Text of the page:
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Free Music Lesson - Counting Notes

Guest Author - Allan Harris


In this free music lesson we’ll look at the basics of counting notes, a skill you can use for both reading and writing music. It’s one thing to be able to feel music and another to be able to write down what you compose so that other people can play it.

Counting in music is like eating pie. You can eat the whole thing (yum!), only 1/2 of it (still yummy), 1/4 of it (good if you’re less hungry), or 1/8th of it.

So there are:

• Whole notes – like a whole pie
• Half notes – like half of it
• Quarter notes – 1/4 of the pie
• Eighth notes – 1/8th of the pie

There are also 16th notes, 32nd notes, etc. but we’re not going to look at them in this lesson.

Some countries call these notes by other names:

• whole note (semibreve)
• half note (minim)
• quarter note (crotchet)
• sixteenth note (semiquaver)

Here’s what whole, half, quarter and eighth notes look like…
Whole notes look like a whole pie.
Half notes look like a pie with a handle or stem.
Quarter notes look like half notes but are filled in (“pie filling).
Eighth notes look like quarter notes, but they have a “flag” on the stem.

For now, we’ll assume the piece of music we’re looking at is in 4/4 time. So we’re going to count in fours: 1-2-3-4, then 1-2-3-4 again, etc.

A note that lasts half as long as a whole note is a half note. A note that lasts a quarter as long as a whole note is a quarter note. A note that lasts an eighth as long as a whole note is an eighth note.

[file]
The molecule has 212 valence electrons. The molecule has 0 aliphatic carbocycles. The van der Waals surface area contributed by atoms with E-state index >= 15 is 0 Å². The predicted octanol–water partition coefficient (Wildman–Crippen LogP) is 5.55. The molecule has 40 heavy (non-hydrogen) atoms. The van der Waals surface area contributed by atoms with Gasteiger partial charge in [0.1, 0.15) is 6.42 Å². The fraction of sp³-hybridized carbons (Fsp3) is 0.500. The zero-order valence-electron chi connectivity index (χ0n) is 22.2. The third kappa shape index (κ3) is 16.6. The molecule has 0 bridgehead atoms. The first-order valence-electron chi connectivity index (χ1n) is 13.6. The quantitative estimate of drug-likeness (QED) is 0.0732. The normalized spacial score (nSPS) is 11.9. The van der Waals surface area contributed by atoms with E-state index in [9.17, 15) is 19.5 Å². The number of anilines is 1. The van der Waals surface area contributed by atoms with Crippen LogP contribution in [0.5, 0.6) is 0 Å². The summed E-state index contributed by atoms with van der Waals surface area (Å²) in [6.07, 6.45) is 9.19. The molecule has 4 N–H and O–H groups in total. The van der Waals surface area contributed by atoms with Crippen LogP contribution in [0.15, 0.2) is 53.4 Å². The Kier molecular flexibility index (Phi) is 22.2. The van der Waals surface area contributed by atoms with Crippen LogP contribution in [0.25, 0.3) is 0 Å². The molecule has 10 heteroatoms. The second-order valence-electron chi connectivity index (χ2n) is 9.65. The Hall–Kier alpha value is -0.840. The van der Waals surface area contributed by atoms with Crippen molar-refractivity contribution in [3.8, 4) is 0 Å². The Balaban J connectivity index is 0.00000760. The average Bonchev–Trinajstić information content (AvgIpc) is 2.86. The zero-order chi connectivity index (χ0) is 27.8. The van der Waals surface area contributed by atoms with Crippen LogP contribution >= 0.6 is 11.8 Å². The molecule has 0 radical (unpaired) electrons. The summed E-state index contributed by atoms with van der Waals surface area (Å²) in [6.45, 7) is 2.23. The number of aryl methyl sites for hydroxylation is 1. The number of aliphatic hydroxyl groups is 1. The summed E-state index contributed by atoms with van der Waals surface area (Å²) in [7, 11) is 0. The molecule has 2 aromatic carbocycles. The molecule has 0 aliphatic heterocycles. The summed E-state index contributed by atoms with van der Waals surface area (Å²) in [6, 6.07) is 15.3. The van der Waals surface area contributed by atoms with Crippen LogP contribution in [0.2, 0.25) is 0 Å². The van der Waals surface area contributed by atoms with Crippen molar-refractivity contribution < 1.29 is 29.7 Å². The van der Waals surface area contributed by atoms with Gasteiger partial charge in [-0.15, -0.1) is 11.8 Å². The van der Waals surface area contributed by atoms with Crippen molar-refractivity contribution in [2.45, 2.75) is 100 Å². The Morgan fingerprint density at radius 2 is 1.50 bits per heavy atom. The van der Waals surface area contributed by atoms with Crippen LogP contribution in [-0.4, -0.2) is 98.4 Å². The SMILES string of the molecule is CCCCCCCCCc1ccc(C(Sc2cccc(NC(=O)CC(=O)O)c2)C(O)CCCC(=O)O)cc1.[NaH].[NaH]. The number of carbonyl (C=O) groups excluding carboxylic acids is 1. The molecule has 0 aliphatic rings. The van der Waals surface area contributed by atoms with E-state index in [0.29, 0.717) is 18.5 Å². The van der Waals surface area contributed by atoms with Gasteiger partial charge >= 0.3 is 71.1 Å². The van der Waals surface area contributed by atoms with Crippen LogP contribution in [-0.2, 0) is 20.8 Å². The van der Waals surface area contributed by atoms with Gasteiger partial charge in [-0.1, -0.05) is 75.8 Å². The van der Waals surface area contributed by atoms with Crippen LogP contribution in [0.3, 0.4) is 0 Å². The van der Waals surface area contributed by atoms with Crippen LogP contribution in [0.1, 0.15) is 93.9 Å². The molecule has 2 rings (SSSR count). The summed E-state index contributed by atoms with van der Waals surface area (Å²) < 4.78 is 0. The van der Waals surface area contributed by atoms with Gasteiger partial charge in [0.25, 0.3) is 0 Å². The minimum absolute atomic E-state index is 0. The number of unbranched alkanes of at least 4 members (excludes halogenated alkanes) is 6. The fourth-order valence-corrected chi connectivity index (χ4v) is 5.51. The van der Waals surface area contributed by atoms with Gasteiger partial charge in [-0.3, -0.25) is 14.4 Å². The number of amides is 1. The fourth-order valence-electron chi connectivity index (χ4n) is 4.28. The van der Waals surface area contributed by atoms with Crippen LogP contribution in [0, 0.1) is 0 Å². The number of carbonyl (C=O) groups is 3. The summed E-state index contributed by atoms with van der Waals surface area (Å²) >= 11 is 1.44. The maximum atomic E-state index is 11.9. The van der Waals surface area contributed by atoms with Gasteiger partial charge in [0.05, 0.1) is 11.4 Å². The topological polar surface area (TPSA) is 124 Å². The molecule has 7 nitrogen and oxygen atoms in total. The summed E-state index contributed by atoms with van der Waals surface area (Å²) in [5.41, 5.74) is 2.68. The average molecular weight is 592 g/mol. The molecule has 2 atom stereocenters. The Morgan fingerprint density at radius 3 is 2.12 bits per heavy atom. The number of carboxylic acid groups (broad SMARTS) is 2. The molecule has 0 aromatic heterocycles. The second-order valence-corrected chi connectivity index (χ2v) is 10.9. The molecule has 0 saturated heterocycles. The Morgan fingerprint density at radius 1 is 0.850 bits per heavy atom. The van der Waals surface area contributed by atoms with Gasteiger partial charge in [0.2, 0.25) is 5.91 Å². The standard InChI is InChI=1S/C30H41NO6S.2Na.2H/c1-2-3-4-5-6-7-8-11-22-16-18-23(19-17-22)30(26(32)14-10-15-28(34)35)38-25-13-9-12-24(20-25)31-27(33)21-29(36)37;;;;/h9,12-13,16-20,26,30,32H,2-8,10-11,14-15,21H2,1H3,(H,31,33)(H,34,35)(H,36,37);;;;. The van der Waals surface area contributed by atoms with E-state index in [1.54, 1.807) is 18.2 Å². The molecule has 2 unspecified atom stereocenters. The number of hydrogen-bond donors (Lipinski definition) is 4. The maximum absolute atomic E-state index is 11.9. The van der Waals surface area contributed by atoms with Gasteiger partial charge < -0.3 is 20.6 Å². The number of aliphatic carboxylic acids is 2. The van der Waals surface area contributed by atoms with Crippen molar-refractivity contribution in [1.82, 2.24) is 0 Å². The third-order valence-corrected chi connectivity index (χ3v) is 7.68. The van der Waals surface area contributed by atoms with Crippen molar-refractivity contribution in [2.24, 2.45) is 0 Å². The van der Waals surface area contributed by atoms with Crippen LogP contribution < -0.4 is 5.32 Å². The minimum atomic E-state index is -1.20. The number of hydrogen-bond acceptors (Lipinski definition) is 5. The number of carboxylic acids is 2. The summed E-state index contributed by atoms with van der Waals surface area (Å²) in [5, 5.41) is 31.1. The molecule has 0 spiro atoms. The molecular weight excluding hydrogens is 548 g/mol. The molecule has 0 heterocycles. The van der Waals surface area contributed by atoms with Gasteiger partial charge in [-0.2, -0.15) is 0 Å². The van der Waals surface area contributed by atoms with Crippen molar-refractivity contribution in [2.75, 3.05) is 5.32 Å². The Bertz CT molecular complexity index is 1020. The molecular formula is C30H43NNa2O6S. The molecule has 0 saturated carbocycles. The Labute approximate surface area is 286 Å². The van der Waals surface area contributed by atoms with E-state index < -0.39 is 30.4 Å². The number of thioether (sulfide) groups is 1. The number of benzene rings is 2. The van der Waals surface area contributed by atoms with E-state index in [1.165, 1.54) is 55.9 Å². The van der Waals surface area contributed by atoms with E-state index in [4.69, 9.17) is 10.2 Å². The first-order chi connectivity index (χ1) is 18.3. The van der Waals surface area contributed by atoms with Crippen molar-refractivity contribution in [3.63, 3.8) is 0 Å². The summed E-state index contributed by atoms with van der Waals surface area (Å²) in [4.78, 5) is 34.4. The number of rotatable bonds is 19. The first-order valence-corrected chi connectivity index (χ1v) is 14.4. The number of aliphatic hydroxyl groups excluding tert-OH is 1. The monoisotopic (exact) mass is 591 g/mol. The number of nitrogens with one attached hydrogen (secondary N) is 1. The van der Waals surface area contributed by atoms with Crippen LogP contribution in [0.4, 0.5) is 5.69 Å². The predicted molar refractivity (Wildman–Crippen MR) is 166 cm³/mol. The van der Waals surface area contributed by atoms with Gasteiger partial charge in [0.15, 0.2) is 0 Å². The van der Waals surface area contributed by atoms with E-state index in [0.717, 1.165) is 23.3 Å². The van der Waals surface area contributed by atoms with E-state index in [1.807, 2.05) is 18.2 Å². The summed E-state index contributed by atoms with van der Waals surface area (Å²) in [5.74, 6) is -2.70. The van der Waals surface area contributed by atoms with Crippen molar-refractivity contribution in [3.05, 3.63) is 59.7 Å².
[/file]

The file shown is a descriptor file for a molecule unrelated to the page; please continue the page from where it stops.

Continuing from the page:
A whole note gets 4 counts.
A half note gets 2 counts.
A quarter note gets 1 count.
An eight note gets only ½ a count.

So when you play a whole note, you hold it for 4 counts: 1-2-3-4.
When you play a half note, you hold it for 2 counts: 1-2
When you play a quarter note, you hold it for 1 count: 1
When you play an eighth note, you hold it for ½ a count: 1/2

So if you have two half notes, one after the other, you count 1-2 for the first half-note, and 3-4 for the second half-note.

If you have four quarter notes, one after the other, you count 1-2-3-4 (one count for each one).

If you have eighth notes, you start counting ANDS, like 1-AND is how you count two eighth notes in a row.

If you have four eighth notes in a row, you’d count 1-AND-2-AND…
1 for the first eighth note, AND for the second eighth note, 2 for the third eighth note, AND for the fourth eighth note.

Of course, this is only a quick introduction to counting notes in music, but that skill will carry you quite far if you pick it up.

Good Counting,


All the best,


Allan
BellaOnline’s Musician Editor




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Content copyright © 2014 by Allan Harris. All rights reserved.
This content was written by Allan Harris. If you wish to use this content in any manner, you need written permission. Contact Sabira Woolley for details.

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